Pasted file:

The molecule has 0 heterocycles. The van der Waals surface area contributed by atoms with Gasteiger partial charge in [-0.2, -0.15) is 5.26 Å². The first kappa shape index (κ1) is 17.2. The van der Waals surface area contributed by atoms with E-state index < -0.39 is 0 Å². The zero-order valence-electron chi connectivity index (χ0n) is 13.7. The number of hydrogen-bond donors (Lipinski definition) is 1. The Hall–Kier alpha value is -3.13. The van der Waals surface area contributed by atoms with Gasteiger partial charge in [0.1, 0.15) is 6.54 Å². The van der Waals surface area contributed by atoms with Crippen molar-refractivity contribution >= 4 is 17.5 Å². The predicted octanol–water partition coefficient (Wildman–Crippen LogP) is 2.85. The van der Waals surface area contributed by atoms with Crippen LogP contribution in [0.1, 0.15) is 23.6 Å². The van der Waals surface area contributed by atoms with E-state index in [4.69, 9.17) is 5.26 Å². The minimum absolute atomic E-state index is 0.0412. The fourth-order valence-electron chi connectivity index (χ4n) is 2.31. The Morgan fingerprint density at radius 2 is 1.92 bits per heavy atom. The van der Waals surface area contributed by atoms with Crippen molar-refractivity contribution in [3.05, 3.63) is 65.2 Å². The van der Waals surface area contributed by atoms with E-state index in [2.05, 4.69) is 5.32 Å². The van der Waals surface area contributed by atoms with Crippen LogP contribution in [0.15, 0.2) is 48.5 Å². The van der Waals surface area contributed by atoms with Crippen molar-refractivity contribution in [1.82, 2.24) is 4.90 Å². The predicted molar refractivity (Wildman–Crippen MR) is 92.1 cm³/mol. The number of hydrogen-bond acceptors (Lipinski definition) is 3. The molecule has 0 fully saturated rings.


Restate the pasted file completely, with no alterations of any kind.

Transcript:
The molecule has 0 heterocycles. The van der Waals surface area contributed by atoms with Gasteiger partial charge in [-0.2, -0.15) is 5.26 Å². The first kappa shape index (κ1) is 17.2. The van der Waals surface area contributed by atoms with E-state index < -0.39 is 0 Å². The zero-order valence-electron chi connectivity index (χ0n) is 13.7. The number of hydrogen-bond donors (Lipinski definition) is 1. The Hall–Kier alpha value is -3.13. The van der Waals surface area contributed by atoms with Gasteiger partial charge in [0.1, 0.15) is 6.54 Å². The van der Waals surface area contributed by atoms with Crippen molar-refractivity contribution >= 4 is 17.5 Å². The predicted octanol–water partition coefficient (Wildman–Crippen LogP) is 2.85. The van der Waals surface area contributed by atoms with Crippen LogP contribution in [0.1, 0.15) is 23.6 Å². The van der Waals surface area contributed by atoms with E-state index in [4.69, 9.17) is 5.26 Å². The minimum absolute atomic E-state index is 0.0412. The fourth-order valence-electron chi connectivity index (χ4n) is 2.31. The Morgan fingerprint density at radius 2 is 1.92 bits per heavy atom. The van der Waals surface area contributed by atoms with Crippen molar-refractivity contribution in [3.05, 3.63) is 65.2 Å². The van der Waals surface area contributed by atoms with E-state index in [2.05, 4.69) is 5.32 Å². The van der Waals surface area contributed by atoms with Crippen LogP contribution in [0.15, 0.2) is 48.5 Å². The van der Waals surface area contributed by atoms with Crippen molar-refractivity contribution in [1.82, 2.24) is 4.90 Å². The predicted molar refractivity (Wildman–Crippen MR) is 92.1 cm³/mol. The number of hydrogen-bond acceptors (Lipinski definition) is 3. The molecule has 0 fully saturated rings.